Maybe Tapbots wants to make a Siri service. Services (unlike applications) are able to be used instantly (within Siri) by simply stating the service name plus the desired action. There is no launching a service. “Use Tweetbot to read me my tweets.” Siri answers, “I am loading your latest tweets.”
Once Siri begins reading the tweets, we should expect her to pause after each tweet to allow us the opportunity to respond. Unfortunately today that means pressing the microphone button on the screen. If Siri is to achieve its true potential, we’re going to need to be able to invoke it by just saying “Siri!” and, nearly as importantly, we need to be able to interrupt it.
At this point we might say something like: “That’s funny. Let’s star that tweet.” Behind the scenes, Siri is magically parsing my cryptic human language. As we’re in the Tweetbot context, Siri knows to interpret these commands against the Tweetbot provided options. “Star” plus possibly a dozen other words can perform the same action. It might also accept “like”, “favorite”, “heart”, “save”, and more. It’s also going to need to understand the word “that”. For Siri, “that” can mean a lot of different things. Here it’s critical it means “the thing we were just talking about”. It also needs to ignore “that’s funny.”
What happens if Siri doesn’t understand? Well, at first Siri should probably break out of context to see if there are any alternative means of fulfilling the query. If not, Siri already has error handling, she says, “I’m sorry, I don’t understand”, or some such euphemism.
Back in the narrative, we’ve starred the tweet. Siri either continues to read the tweets automatically or needs to be re-engaged by us. Let’s be explicit, “Siri, resume reading the tweets.” “Resume” or “continue” should always restart the previous task. Siri moves on to the next tweet, but by this time we’re bored. We say, “Read tweets from my sports list.” The keyword “list” needs to be interpreted as a Tweetbot command. The name of the list needs to be processed, but at this point, we’re right back where we started. Even a slight variation, however, could have radically different results. What if we said instead, “Read tweets about sports”? In that case, Tweetbot might query the Twitter API for the tag “sports” or it might even have a dictionary of sports-related terms if the data were pre-structured.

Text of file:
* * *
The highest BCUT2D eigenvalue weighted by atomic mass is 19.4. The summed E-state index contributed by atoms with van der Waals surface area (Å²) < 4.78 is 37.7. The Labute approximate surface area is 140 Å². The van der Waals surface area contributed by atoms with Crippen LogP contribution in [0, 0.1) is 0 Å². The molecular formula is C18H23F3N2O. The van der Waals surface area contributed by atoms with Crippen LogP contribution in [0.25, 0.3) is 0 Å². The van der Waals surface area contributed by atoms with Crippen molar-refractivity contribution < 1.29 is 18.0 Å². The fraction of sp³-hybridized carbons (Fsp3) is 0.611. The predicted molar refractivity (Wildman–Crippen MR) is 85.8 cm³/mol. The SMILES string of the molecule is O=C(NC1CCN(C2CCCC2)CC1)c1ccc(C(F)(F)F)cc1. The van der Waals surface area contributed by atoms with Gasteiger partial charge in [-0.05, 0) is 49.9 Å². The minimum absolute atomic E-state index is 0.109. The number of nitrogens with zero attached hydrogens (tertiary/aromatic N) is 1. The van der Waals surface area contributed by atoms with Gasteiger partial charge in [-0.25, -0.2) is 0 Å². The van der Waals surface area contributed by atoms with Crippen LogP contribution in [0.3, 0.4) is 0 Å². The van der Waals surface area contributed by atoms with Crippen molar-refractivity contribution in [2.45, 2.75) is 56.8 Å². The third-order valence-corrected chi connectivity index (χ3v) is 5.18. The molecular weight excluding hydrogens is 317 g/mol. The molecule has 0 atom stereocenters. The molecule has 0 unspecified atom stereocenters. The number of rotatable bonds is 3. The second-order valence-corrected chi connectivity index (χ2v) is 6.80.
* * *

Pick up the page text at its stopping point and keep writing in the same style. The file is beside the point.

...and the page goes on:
Voice-driven user interfaces were fantasy or science fiction at best. Now, we have one that works reasonably well within a narrow enough context. Even better, Siri is available on the computer we carry with us all the time rather than the one sitting on a desk. Yet, for now, the magic actually takes place not on this pocketable device but instead on battalions of servers in a distant data center. The delays we experience while using Siri are crucial. Audio files of the sounds recorded by Siri as we uhm and uhh our way through asking her to do us a favor need to be shipped across the Internet, processed into her best guess at the words we intended to communicate, submitted to her vast database for comparison with all possible ways we could have asked her assistance, and, eventually, offered back to us as a discrete action she is able to take on our behalf.
That Siri works at all is a tribute to modern advancements in processing strength, power consumption, and network speed and ubiquity. That Siri is not yet the omnipresent, omniscient, omnicapable Computer of Star Trek is in all likelihood a difference in scale not kind. It is not unthinkable to imagine a future only a few years from now in which a device the size of the iPhone can remove the quirks and sources of friction we currently experience. With better batteries, more storage, faster processors, smarter algorithms, and speedier connections, it may not guaranteed to happen, but who will deny the realistic possibility?
This is a revolutionary interface. We’re not going to get by using our hard-earned graphical instincts. The Herculean task facing Apple is educating developers on how to write a Siri service. Making Siri work with Apple’s internal services was no doubt difficult—as evidenced by the frequent down time and the relatively few available features. Enforcing this level of conceptual change on external developers is almost unimaginably hard. It may not even be possible. Apple may decide to keep Siri in-house indefinitely, slowly expanding the available services. I could live with that. It already makes my life much easier in many ways. But I know we’re all just dying to see the full potential realized. For that to happen, Apple need to unleash this force by enabling third-party development. The only way this works, however, is to conceive of it as a completely separate interface not handicapped (or propped up) by the existing iOS interface paradigms of a home screen, little icons representing applications, gestures and the rest. The new interface is the Siri voice and what can be shown within the Siri application. Applications are now simply services of Siri. And Apple is going to need to drill the concepts of VUI into developers who have never dreamed of such a thing. Remember the HIG? That’s going to be big again. Just like the release of the Macintosh required developers to learn and accept GUI principles, Siri redefines what it means to use a computer, and that means grokking VUI from the ground up.